Aerial photos capture extent of Michigan's disastrous dam failures

Chaffin Mitchell

Residents in central Michigan on Thursday began returning to water-logged homes and assessing the scope of damage left by what Gov. Gretchen Whitmer described as a "500-year" flooding event. The disaster began unfolding on Tuesday after a long period of heavy rain caused rivers to swell beyond anything seen before, which resulted in two dams failing.

By Wednesday night, nearly 11,000 people in Midland had been evacuated in less than 12 hours, city officials pointed out. They also called attention to a remarkable outcome from the rapid evacuations: There were no major injuries or deaths reported during the disaster.

Whitmer visited the area on Wednesday to assess the damage left after the failures of the Edenville Dam and the Sanford Dam in Midland County

Damages are seen on one of two North M-30 bridges on Wednesday, May 20, 2020 in Edenville, Michigan. (AP Photo/Carlos Osorio)

"I think, like everyone, it was hard to believe we're in the midst of a 100-year crisis, a global pandemic and we're also dealing with a flooding event that looks to be the worse in 500 years," Gov. Whitmer said.

Inspections to roadways and bridges also began on Thursday, with city officials urging residents to stay off parkways like the Currie Bridge until experts can examine its structural safety.

Even as floodwaters began to recede on Thursday, a flood warning was enacted for the day with water levels remaining far above the flood stage. The Tittabawassee River peaked at a record crest of 35.05 feet, recorded by the National Weather Service (NWS) at 4:30 p.m. on Wednesday. The previous record of 33.9 feet stood since 1986.

As of Thursday night, the river was had dropped below 30 feet. In comparison, the flood stage is 24 feet and major flooding occurs when waters rise to 28 feet, according to the NWS.

Gov. Whitmer warned that the flooding could inundate parts of downtown Midland with as much as 9 feet of water. A flash flood emergency was in effect for areas downstream from the dams, including Midland City and Freeland Michigan. The flooding was so bad it was deemed 'catastrophic' by the NWS on Wednesday morning.

AccuWeather National Reporter Blake Naftel was on the ground just south of Midland and described the situation as "rapidly-evolving" as the floodwaters continued rising on Wednesday. Aerial footage captured on Tuesday showed the raging waters completely overwhelming the Edenville Dam.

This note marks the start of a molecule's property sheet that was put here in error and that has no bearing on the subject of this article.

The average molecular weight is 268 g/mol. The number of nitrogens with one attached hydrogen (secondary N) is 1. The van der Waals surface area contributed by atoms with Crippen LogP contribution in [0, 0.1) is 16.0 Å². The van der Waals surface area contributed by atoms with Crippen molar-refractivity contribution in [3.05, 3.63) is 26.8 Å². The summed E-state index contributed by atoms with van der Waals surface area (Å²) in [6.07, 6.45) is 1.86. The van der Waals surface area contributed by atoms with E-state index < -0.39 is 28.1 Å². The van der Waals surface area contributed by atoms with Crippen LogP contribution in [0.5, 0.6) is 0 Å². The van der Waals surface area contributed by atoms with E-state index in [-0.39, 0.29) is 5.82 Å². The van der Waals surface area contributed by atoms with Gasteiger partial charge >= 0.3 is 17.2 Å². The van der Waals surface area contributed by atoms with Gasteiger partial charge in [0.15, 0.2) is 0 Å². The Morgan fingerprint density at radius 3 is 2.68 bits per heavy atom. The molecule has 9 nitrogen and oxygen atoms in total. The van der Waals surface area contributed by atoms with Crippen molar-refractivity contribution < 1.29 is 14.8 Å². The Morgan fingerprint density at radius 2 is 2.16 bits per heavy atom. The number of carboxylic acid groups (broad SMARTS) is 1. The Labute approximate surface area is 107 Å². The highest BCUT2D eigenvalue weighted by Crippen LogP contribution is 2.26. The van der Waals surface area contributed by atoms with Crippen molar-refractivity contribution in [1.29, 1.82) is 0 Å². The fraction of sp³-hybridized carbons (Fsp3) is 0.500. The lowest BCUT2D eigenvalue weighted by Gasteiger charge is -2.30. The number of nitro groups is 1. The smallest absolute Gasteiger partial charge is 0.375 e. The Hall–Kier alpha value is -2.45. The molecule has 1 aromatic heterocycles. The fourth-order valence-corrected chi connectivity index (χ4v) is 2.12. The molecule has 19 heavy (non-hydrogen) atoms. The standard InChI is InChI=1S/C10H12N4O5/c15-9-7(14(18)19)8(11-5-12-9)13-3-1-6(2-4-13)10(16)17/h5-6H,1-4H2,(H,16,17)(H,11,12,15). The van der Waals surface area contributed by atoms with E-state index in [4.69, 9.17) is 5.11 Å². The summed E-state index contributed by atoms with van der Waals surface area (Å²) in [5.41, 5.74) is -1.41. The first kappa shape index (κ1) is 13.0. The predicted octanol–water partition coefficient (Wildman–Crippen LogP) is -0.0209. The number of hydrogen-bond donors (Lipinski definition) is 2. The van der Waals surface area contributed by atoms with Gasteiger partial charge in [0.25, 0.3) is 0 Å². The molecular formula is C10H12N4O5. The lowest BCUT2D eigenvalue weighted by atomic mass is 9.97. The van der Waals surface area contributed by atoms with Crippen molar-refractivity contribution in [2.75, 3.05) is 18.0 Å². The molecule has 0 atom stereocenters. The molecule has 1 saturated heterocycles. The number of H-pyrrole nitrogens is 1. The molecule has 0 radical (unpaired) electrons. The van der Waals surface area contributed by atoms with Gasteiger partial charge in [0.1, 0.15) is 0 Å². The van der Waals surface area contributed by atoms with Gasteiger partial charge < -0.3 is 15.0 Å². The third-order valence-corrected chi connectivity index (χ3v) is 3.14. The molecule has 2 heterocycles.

"Extremely dangerous flooding is ongoing along the Tittabawassee River in Midland County due to catastrophic failures at the Edenville and Sanford dams," the NWS wrote. "A Flood Warning is in effect, and anyone near the river should seek higher ground immediately, avoid driving into flood waters, and continue to heed evacuation orders given by local authorities. Life-threatening flooding continues today."

Waters overflow the Tittabawassee River, Wednesday, May 20, 2020, in Midland, Michigan. (AP Photo/Carlos Osorio)

The Edenville Dam is located about 30 miles inland from the Saginaw Bay of Lake Huron. Over 80,000 people live in Midland County.

A leading expert who has been studying and inspecting dams and levees for more than 50 years, Tom Wolff, said it is not clear if the breach was due to overtopping, or a break just before overtopping after viewing the video showing the initial break.

The Federal Energy Regulatory Commission (FERC) revoked the Edenville Dam's license for power generation in 2018 after numerous violations and longstanding concerns that the dam could not withstand a significant flood. The commission notified the dam's previous owner as far back as 1999 that it needed to increase capacity the dam's spillways, according to Detroit News.

According to Wolff, there are thousands of old and or poorly maintained dams in the US.

"American Society of State Dam Safety Officials (ASDSO) estimates more than 2,170 at-risk dams in the high hazard category. High hazard refers to consequences that include potential loss of life. So there are similar situations all around the US, and it is just a matter of when and where there is a very rare, but very large storm event that leads to overtopping and destructive erosion, or other types of failure," Wolff said.

Wolff stressed that the public needs to be aware of where such conditions exist, and importantly in the absence of repair, mapping of what areas would flood in the event of a breach.

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Concerns among residents and environmentalists grew about the potential of widespread toxic contamination after floodwaters mixed with containment ponds at the vast Dow chemical plant.

According to the Midland County Roads Commission, every bridge crossing the Tittabawassee River is closed as of 10 a.m., local time, on Wednesday.

"Many roads are under water," the MCRC said on Twitter. "Please DO NOT attempt to use roadways that are under water."